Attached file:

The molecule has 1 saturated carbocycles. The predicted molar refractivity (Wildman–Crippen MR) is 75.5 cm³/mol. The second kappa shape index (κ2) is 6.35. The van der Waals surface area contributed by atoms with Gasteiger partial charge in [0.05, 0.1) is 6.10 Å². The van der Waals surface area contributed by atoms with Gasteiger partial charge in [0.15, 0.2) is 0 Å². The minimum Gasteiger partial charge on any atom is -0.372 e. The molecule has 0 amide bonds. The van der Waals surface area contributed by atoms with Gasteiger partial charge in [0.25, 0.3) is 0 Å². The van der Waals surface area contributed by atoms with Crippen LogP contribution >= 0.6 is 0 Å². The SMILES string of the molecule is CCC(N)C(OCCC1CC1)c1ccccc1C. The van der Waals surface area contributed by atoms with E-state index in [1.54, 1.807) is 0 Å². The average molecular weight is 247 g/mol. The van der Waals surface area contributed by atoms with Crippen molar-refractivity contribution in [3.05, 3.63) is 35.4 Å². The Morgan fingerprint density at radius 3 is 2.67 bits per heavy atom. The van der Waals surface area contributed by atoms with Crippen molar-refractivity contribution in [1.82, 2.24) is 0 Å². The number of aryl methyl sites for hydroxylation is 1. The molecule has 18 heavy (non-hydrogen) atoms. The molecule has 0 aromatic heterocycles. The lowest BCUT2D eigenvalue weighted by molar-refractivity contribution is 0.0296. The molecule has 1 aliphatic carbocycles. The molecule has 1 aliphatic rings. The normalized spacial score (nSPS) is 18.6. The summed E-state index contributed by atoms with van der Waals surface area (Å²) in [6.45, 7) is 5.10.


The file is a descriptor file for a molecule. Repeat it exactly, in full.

The molecule has 1 saturated carbocycles. The predicted molar refractivity (Wildman–Crippen MR) is 75.5 cm³/mol. The second kappa shape index (κ2) is 6.35. The van der Waals surface area contributed by atoms with Gasteiger partial charge in [0.05, 0.1) is 6.10 Å². The van der Waals surface area contributed by atoms with Gasteiger partial charge in [0.15, 0.2) is 0 Å². The minimum Gasteiger partial charge on any atom is -0.372 e. The molecule has 0 amide bonds. The van der Waals surface area contributed by atoms with Gasteiger partial charge in [0.25, 0.3) is 0 Å². The van der Waals surface area contributed by atoms with Crippen LogP contribution >= 0.6 is 0 Å². The SMILES string of the molecule is CCC(N)C(OCCC1CC1)c1ccccc1C. The van der Waals surface area contributed by atoms with E-state index in [1.54, 1.807) is 0 Å². The average molecular weight is 247 g/mol. The van der Waals surface area contributed by atoms with Crippen molar-refractivity contribution in [3.05, 3.63) is 35.4 Å². The Morgan fingerprint density at radius 3 is 2.67 bits per heavy atom. The van der Waals surface area contributed by atoms with Crippen molar-refractivity contribution in [1.82, 2.24) is 0 Å². The number of aryl methyl sites for hydroxylation is 1. The molecule has 18 heavy (non-hydrogen) atoms. The molecule has 0 aromatic heterocycles. The lowest BCUT2D eigenvalue weighted by molar-refractivity contribution is 0.0296. The molecule has 1 aliphatic carbocycles. The molecule has 1 aliphatic rings. The normalized spacial score (nSPS) is 18.6. The summed E-state index contributed by atoms with van der Waals surface area (Å²) in [6.45, 7) is 5.10.